Food truck workers face extreme temperatures, but solving the problem is complicated

Food truck workers face extreme temperatures, but solving the problem is complicated

Los Angeles’ robust food truck scene is part of the city’s culture, but those who work inside hot vehicles face extreme risks of heat-related illness, and there’s not much that can be done to help — at least for now.

A new study from the University of California found that food truck workers in Los Angeles are at increased risk of suffering from heat-related health conditions, even when outdoor temperatures are moderate.

Researchers from the University of California analyzed five food trucks in Los Angeles to determine the risks their workers face due to the high temperatures inside. What they found was troubling for those who provide the beloved service to Los Angeles residents.

Even when outside temperatures are as low as 60 degrees, temperatures near a food truck’s grill can reach 100 degrees, up to 35 degrees hotter than the rest of the truck, and remain high for hours, long after the sun has set and temperatures have dropped. Outdoor heat.

Among those interviewed as part of the study, workers reported experiencing nosebleeds, headaches, dizziness, irritability, dehydration, nausea and vomiting while working on trucks.

The trucks were located in the Westwood neighborhood of Los Angeles, and researchers used sensors placed near the grill or oven, in food preparation areas and next to serving windows to determine when and where temperatures were the worst.

Temperatures were measured on an April evening in 2022, and interviews were conducted around the same time.

A food truck serving Middle Eastern food is parked near an office building on a street in downtown Los Angeles on Thursday, March 5, 2015. (AP Photo/Richard Vogel)
A food truck serving Middle Eastern food is parked near an office building on a street in downtown Los Angeles on Thursday, March 5, 2015. (AP Photo/Richard Vogel)

The risks that truck workers face are very clear and the solution seems very simple: make the environment inside food trucks cooler. But researchers at the University of California say it’s not that easy.

Food safety regulations are still a “work in progress” when it comes to food trucks, said Bharat Venkat, director of the University of California’s Thermal Laboratory.

One current regulation states that air conditioning units must be installed so that they do not harm food, either from contamination or from temperature changes. Because of these rules, air conditioners are often placed far away from workers who need them most.

“Everyone says, ‘Oh, well, you have air conditioning,’” said one food truck operator who spoke with researchers. “It doesn’t work. (The designer) put the ventilation windows right next to the air conditioner, so all the air goes straight up.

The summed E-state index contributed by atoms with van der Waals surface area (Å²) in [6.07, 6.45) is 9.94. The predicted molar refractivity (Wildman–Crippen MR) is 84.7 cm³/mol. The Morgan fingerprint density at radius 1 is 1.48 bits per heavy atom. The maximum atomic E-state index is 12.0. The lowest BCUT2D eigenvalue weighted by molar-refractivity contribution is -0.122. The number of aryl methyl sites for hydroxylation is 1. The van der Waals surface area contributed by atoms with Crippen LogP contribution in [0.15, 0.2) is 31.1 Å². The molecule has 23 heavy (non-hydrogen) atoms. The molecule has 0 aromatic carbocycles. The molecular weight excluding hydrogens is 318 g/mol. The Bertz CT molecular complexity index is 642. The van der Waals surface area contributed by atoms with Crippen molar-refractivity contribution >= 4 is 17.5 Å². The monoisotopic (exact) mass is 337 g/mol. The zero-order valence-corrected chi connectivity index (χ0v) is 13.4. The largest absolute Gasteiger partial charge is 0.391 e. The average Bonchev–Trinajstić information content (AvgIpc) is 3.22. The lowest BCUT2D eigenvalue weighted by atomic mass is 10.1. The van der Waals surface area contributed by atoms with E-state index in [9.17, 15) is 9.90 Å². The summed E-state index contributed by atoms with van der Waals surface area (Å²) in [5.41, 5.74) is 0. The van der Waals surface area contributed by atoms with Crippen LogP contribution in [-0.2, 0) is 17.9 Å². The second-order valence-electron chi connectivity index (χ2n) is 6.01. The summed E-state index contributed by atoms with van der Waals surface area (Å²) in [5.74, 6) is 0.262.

Another problem that food truck operators have is the necessity of keeping the back door closed at all times. The regulation serves a noble purpose: keeping insects out, but this keeps most of the heat inside.

Some have tried to get around this problem by installing screen doors, but others have expressed concerns that doing so could violate local health codes. Venkat says the lack of clarity is a problem.

Other cooling devices, including swamp coolers, which would help with extremely dry conditions inside trucks, will require approval from the local health department.

Customers order from a taco truck on July 1, 2020 in Los Angeles, California.  (Photo by Mario Tama/Getty Images)
Customers order from a taco truck on July 1, 2020 in Los Angeles, California. (Photo by Mario Tama/Getty Images)

Venkat said Los Angeles’ sprawling food truck scene may inadvertently exploit low-income people of color who are more likely to have to put their health and lives at risk by working these jobs in extreme temperatures, and may even be normalizing the assumption that… It is false that “some groups can tolerate heat better than others.”

UCLA researchers recommended that Los Angeles County take a second look at sanitary regulations for food trucks with the goal of “ensuring better airflow over vehicles without compromising food safety.”

UCLA said food trucks have been a “boon to consumers,” providing convenience and exposure to authentic ethnic cuisine, while providing income for owners and workers, many of whom are often immigrants.

With the industry expanding into a billion-dollar-plus industry in the past few years, including 1 in 8 food trucks operating in California, researchers say a better balance must be struck between food safety and worker safety.

(tags for translation) Los Angeles

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